Whenever a believer asks Fields how to make a difference for the kingdom within their sphere of influence, she suggests three main steps. The first step, she says, is to work on the underlying mindset. (Fields notes that resources to accomplish this step are available at her website, through LindaFields.org/PPYL.)
"We always start with the heart, because everything flows from that place," Fields says. "... Who am I? Who is God calling me to be? What are the things that bring my heart alive? When we start here, then the rest takes care of itself."
The second step is to join a like-minded community of spiritual professionals.
"Get into a life-giving community where people are talking about these things and can bring life into your world," Fields recommends. "It is very lonely for most people. The higher up you are in leadership, the lonelier it is, quite honestly. ... You need to stay in dialogue with people that can build you up and be for you and feed your soul and support you in your vision, because it will come under attack."
The final step is to go to training events in order to be discipled as a Christian marketplace leader. 7M-pact hosts an annual "Impact" conference in Kansas City, Missouri, to help believers accomplish this. Fields believes Christians should value continual professional development.
"If you are an accountant, you go take your regular training to stay up to date on the newest tax law," Fields says. "If you're a doctor, we really hope you go take your recertification training and stay up to date on all the latest practices. Every profession has something you do to stay current, right? Well, I implore people to take their calling as a spiritual professional seriously enough that you put a conference or two on your budget as a line item, so that you say, 'I'm going to build myself up this year. I'm going to build my spiritual professional identity up so I can impact the world in my time.'"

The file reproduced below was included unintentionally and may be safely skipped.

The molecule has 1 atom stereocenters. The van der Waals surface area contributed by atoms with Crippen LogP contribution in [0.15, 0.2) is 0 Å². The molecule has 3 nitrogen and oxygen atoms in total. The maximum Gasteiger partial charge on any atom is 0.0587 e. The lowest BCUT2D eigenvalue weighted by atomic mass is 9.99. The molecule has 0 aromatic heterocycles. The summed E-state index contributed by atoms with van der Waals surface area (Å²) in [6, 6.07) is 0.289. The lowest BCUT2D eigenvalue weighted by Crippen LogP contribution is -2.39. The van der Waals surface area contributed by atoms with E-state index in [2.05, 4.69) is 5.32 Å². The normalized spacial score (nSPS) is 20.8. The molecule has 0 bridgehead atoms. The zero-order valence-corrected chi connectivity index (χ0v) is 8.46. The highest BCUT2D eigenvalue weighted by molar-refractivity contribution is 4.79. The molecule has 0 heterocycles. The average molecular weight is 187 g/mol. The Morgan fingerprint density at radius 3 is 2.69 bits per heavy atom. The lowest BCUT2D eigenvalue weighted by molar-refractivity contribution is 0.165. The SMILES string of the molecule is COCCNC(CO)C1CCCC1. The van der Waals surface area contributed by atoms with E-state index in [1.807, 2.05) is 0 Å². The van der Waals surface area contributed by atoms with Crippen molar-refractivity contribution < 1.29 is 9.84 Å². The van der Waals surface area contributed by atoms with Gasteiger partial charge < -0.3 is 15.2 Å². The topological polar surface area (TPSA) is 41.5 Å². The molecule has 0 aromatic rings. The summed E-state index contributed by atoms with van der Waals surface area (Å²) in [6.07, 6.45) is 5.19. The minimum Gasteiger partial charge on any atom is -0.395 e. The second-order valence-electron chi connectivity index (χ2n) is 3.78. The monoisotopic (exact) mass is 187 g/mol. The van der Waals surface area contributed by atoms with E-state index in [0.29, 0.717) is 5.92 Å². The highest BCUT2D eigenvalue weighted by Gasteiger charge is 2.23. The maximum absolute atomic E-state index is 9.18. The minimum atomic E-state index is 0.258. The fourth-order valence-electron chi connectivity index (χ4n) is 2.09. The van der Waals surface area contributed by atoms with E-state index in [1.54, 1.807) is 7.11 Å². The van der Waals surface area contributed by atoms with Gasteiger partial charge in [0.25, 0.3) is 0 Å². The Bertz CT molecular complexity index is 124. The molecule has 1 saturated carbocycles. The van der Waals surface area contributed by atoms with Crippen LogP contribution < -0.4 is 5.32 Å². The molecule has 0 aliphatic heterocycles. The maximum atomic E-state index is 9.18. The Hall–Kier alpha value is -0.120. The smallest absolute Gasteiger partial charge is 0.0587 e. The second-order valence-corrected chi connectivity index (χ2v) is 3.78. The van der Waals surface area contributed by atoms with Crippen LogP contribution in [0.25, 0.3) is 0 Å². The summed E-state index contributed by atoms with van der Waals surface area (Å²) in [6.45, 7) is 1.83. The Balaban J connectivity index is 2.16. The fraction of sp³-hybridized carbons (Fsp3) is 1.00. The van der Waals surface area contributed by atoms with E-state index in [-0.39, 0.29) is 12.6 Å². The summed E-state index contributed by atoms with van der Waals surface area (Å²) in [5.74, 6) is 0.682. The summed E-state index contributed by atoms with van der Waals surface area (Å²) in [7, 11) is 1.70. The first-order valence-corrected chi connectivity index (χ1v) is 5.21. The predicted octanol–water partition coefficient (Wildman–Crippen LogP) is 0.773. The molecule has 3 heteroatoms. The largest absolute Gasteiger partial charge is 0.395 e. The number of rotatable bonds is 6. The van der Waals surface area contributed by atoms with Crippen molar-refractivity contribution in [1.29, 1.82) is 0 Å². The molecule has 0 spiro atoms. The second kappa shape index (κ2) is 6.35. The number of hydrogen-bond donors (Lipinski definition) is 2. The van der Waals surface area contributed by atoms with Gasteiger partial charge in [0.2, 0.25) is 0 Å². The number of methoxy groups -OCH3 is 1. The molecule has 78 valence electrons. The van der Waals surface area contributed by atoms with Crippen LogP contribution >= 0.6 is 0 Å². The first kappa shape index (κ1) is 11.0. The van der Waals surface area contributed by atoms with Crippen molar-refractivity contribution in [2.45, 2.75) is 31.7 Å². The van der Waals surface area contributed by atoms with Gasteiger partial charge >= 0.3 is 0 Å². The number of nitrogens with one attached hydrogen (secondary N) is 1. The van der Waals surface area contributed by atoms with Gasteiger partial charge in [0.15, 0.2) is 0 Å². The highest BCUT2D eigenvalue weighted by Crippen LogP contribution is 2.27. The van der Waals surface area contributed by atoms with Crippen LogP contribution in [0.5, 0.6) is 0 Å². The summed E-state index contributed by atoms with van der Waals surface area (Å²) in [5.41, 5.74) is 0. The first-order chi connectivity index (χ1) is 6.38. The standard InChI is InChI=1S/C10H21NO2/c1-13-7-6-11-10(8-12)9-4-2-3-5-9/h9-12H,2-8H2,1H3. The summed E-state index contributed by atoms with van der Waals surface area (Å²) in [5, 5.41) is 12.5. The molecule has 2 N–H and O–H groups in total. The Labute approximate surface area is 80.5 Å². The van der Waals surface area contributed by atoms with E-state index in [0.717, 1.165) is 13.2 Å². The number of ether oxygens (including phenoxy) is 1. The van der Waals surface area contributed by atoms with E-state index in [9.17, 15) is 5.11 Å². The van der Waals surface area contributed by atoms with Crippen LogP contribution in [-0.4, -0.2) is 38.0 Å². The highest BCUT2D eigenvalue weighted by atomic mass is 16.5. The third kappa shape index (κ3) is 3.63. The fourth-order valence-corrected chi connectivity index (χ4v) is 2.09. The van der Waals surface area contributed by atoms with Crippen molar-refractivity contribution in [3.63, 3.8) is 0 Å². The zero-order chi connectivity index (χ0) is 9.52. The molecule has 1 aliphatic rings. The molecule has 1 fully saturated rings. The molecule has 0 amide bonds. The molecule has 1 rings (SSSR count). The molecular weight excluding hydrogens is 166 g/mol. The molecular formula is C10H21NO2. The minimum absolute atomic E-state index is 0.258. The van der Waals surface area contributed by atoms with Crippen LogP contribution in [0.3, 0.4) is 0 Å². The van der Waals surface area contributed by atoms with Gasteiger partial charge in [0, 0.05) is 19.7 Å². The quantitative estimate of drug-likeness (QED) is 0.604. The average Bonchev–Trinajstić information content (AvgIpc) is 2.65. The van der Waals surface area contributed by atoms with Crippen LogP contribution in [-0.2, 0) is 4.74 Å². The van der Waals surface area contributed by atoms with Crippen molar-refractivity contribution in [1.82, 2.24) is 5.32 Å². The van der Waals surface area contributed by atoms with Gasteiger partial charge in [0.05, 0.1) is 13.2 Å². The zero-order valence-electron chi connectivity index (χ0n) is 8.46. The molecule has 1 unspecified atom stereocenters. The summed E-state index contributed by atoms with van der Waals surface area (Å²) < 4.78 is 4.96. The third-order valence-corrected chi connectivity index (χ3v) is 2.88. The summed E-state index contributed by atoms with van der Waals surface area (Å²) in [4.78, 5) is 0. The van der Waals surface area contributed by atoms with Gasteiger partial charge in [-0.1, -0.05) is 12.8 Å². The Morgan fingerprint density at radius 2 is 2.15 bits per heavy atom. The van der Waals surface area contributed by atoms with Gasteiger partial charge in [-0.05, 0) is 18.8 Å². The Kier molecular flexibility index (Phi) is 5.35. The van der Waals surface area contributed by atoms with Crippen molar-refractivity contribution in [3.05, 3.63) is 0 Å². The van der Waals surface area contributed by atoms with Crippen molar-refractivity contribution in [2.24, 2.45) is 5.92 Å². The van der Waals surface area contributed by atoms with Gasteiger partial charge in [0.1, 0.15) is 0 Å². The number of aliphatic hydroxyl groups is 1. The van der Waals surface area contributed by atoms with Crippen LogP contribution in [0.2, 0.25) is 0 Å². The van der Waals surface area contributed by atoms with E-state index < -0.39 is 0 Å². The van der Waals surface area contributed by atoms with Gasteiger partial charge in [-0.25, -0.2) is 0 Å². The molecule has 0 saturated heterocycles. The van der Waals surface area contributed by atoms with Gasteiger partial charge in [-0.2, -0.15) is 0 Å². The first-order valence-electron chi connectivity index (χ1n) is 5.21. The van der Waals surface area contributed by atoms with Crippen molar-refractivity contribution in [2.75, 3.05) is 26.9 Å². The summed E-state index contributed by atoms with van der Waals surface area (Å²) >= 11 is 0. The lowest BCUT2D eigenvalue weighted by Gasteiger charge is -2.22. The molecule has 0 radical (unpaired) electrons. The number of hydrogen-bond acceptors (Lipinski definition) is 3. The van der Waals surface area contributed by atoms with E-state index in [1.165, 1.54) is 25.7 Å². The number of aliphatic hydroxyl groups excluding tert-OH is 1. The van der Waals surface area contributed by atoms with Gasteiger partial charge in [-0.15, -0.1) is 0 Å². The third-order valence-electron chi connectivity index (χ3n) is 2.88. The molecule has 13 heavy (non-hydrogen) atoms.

Fields believes that God is raising up an army of spiritual leaders for "this next great movement in the marketplace." And she believes that means many businessmen and women will have their own "Joseph stories."
"No matter what you've been through, it has prepared you to excel in this time on the earth," Fields says. "You know, we talk about Joseph a lot. He was in a prison cell in the very vicinity of where he needed to be when it was time for him to come out of that cell and interpret a dream for the leader in the land. And what would happen if Joseph had shut down and had shut his heart off from God? What if he didn't have the ability to interpret a dream anymore after so much heartache and so much betrayal? And yet, when it was time for him to be put right in place, there he was. It'd been a long time coming. But he was just one great idea, one dream away, from becoming the most significant or influential man in that known world. And I just think we're poised at another time like that for many men and women who have their own Joseph story."
READ MORE: To learn more about Linda Fields, visit her website (lindafields.org) and check out her podcast, "The Linda Fields Show," on the Charisma Podcast Network.
Taylor Berglund is the associate editor of Charisma magazine and host of several shows on the Charisma Podcast Network.